ShareThis Page

Sewickley Academy girls split games at Aquinas Academy Tournament

| Tuesday, Dec. 10, 2013, 1:03 p.m.
Kristina Serafini | Sewickley Herald
Sewickley Academy's Maddy Gasale looks for an open teammate during practice Thursday, Nov. 21, 2013, at the school.

The Sewickley Academy girls basketball team gained a big psychological boost with an impressive victory over Leechburg at the Aquinas Academy Tournament last week.

In winning 50-9, the Panthers nearly doubled the output of their first game, which they lost to Ellis, 29-26.

“It's good knowing we can reach 50 (points),” said first-year coach Christen Adels, noting the Panthers had few high-scoring games a year ago.

“Some of our younger players were down on themselves after we lost (to Ellis),” senior Mackenzie Pryor said. “But after 50 points got up on the scoreboard, they felt better.”

Sophomore Maddy Casale led the Panthers with 16 points against Leechburg. Freshman Julia Nash and Pryor scored eight and seven, respectively.

“Maddy was on a real shooting streak,” Adels said. “Everybody was spreading the ball around.”

Casale also had a team-high seven steals. Pryor and junior Kayla Guerin blocked four shots each.

Senior Katelyn Ripple (five), senior Amanda McLeod (five) and Pryor (four) were top rebounders.

In losing to Ellis, Panthers wilted under full-court pressure.

Sewickley Academy (1-1) committed 34 turnovers, including 22 in the first half, and made only 20 percent of its shots.

Against Leechburg, the Panthers had a 42 percent shooting average.

McLeod, who scored a team-high eight points, said Sewickley Academy was tentative against Ellis.

“It was our first game,” McLeod said. “We were trying to figure out the coach and how we played together.”

Ripple and sophomore Mackenzie Coles chipped in six points apiece. Pryor led with nine rebounds.

Adels considered the game good preparation for Thursday's Section 1-A opener at Union.

“From what I'm told, every team in the section presses,” Adels said. “The girls were frustrated; (full-court pressure) is something you can't duplicate in practice.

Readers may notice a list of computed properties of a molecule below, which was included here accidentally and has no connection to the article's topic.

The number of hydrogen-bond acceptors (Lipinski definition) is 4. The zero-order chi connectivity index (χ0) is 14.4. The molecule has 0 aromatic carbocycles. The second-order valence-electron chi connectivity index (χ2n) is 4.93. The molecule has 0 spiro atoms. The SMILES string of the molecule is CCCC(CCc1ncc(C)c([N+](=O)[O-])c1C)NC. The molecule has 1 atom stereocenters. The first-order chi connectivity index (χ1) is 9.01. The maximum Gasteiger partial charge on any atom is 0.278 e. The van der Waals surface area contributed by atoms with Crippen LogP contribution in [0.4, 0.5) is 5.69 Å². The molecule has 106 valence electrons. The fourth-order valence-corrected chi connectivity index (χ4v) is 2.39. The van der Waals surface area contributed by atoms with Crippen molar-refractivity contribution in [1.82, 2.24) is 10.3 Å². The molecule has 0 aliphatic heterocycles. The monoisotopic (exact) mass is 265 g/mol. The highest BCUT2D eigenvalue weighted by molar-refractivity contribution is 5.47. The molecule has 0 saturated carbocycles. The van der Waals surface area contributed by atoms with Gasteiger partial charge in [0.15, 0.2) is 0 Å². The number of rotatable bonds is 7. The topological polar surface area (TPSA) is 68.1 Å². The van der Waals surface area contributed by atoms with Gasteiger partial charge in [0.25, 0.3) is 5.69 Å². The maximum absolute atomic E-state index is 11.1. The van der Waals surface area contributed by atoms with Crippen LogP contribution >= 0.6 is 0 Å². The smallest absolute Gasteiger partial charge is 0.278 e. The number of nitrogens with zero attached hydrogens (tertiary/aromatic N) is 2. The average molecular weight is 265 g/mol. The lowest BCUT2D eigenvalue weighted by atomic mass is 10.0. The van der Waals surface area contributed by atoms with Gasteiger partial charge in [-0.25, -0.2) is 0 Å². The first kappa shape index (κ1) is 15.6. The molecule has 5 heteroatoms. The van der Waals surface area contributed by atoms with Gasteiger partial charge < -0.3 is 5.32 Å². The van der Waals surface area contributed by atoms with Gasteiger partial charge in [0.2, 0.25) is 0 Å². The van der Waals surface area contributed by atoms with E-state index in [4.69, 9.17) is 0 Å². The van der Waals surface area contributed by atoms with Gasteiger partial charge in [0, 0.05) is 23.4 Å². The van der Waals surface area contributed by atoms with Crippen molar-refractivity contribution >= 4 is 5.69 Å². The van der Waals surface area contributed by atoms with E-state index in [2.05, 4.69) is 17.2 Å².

“They have to be stronger and go up and get the ball.”

Adels expects big improvement next month, when the team will be intact following holiday vacations.

“We should be a well-oiled machine then,” Pryor said.

Karen Kadilak is a freelance writer.

TribLIVE commenting policy

You are solely responsible for your comments and by using you agree to our Terms of Service.

We moderate comments. Our goal is to provide substantive commentary for a general readership. By screening submissions, we provide a space where readers can share intelligent and informed commentary that enhances the quality of our news and information.

While most comments will be posted if they are on-topic and not abusive, moderating decisions are subjective. We will make them as carefully and consistently as we can. Because of the volume of reader comments, we cannot review individual moderation decisions with readers.

We value thoughtful comments representing a range of views that make their point quickly and politely. We make an effort to protect discussions from repeated comments either by the same reader or different readers

We follow the same standards for taste as the daily newspaper. A few things we won't tolerate: personal attacks, obscenity, vulgarity, profanity (including expletives and letters followed by dashes), commercial promotion, impersonations, incoherence, proselytizing and SHOUTING. Don't include URLs to Web sites.

We do not edit comments. They are either approved or deleted. We reserve the right to edit a comment that is quoted or excerpted in an article. In this case, we may fix spelling and punctuation.

We welcome strong opinions and criticism of our work, but we don't want comments to become bogged down with discussions of our policies and we will moderate accordingly.

We appreciate it when readers and people quoted in articles or blog posts point out errors of fact or emphasis and will investigate all assertions. But these suggestions should be sent via e-mail. To avoid distracting other readers, we won't publish comments that suggest a correction. Instead, corrections will be made in a blog post or in an article.